When using tax and transfer microsimulation models, a common approach for calculating marginal tax rates is to recalculate the tax liability when adding $1 to earnings. This will take into account various tax laws that interact in complex ways.

However, this will generally miss the effects of cliffs, such as losing Medicaid, ACA subsidies, or SSDI, unless a household is $1 below the threshold.

Is there a best practice to deal with this? A couple ideas come to mind:

  1. Recalculate the tax liability for multiple changes to earnings, such as $1, $100, $1,000, etc., and weigh the results by the distance (e.g. 1/x).

  2. Make copies of the underlying data, varying the initial earnings within some range, e.g. +/- $1,000, possibly oversampling near the true earnings (e.g. triangular distribution).


1 Answer 1


The marginal tax rate is supposed to reflect incentives for the individual. In order to derive a meaningful metric, the calculation should hence try to reflect the actual decision an individual is facing. An increase in \$1 pay is probably not something people are considering. If, however, someone earning \$10 per hour considers to increase his/her labor supply from 35 to 37 hours per week, you will end up with a pay increase of sth like \$1,000 per year. So I'm rather sympathetic to the \$1,000 step than to the $1 step.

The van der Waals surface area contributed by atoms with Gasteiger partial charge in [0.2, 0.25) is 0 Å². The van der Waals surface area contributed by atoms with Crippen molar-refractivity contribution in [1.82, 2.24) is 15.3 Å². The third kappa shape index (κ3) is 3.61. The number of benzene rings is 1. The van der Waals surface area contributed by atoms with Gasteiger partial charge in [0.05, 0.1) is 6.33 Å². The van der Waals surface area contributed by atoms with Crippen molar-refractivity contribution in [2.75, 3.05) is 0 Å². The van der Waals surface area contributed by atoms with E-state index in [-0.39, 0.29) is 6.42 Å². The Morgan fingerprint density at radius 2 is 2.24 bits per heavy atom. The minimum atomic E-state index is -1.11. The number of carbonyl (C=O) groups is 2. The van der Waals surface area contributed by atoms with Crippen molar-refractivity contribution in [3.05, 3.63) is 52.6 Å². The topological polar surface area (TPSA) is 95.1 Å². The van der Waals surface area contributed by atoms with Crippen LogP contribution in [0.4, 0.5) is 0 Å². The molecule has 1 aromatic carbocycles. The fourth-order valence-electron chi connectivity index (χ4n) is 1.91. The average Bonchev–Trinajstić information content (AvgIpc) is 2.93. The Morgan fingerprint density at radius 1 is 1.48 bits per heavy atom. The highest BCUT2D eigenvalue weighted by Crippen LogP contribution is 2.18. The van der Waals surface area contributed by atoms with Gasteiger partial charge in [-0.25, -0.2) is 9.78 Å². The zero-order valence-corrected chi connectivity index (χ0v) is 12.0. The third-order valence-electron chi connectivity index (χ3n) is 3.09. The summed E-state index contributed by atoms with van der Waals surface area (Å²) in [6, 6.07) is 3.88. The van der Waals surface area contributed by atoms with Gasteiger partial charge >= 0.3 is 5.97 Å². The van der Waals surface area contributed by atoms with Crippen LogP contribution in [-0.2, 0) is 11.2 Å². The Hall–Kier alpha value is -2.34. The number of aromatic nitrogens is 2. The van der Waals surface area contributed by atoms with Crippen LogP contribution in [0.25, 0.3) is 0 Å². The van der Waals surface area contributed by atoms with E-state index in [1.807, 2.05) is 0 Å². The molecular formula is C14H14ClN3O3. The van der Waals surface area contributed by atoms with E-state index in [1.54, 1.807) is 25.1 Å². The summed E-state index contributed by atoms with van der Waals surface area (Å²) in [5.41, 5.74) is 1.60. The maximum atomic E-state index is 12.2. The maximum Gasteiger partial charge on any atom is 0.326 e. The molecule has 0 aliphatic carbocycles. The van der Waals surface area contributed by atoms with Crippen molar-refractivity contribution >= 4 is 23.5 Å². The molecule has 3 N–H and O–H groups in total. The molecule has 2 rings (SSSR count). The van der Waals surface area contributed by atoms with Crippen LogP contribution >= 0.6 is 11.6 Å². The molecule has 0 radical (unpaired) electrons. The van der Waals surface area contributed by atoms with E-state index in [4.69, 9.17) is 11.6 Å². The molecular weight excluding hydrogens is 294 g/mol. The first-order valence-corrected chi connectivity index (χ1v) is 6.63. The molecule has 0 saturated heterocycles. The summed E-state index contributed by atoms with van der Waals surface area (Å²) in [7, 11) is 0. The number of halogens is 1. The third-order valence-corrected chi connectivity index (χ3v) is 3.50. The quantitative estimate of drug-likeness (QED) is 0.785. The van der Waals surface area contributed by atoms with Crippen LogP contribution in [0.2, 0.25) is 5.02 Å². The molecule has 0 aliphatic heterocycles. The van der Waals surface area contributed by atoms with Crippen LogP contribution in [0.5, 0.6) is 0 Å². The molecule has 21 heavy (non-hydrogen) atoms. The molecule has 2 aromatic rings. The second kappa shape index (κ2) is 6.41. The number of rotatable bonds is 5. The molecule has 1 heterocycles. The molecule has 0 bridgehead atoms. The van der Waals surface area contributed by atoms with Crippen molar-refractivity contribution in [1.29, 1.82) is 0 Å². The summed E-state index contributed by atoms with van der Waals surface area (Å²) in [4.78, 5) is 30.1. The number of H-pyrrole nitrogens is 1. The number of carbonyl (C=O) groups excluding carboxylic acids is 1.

The OECD also applies a change in hours worked to obtain the change in gross income used for calculating marginal tax rates.


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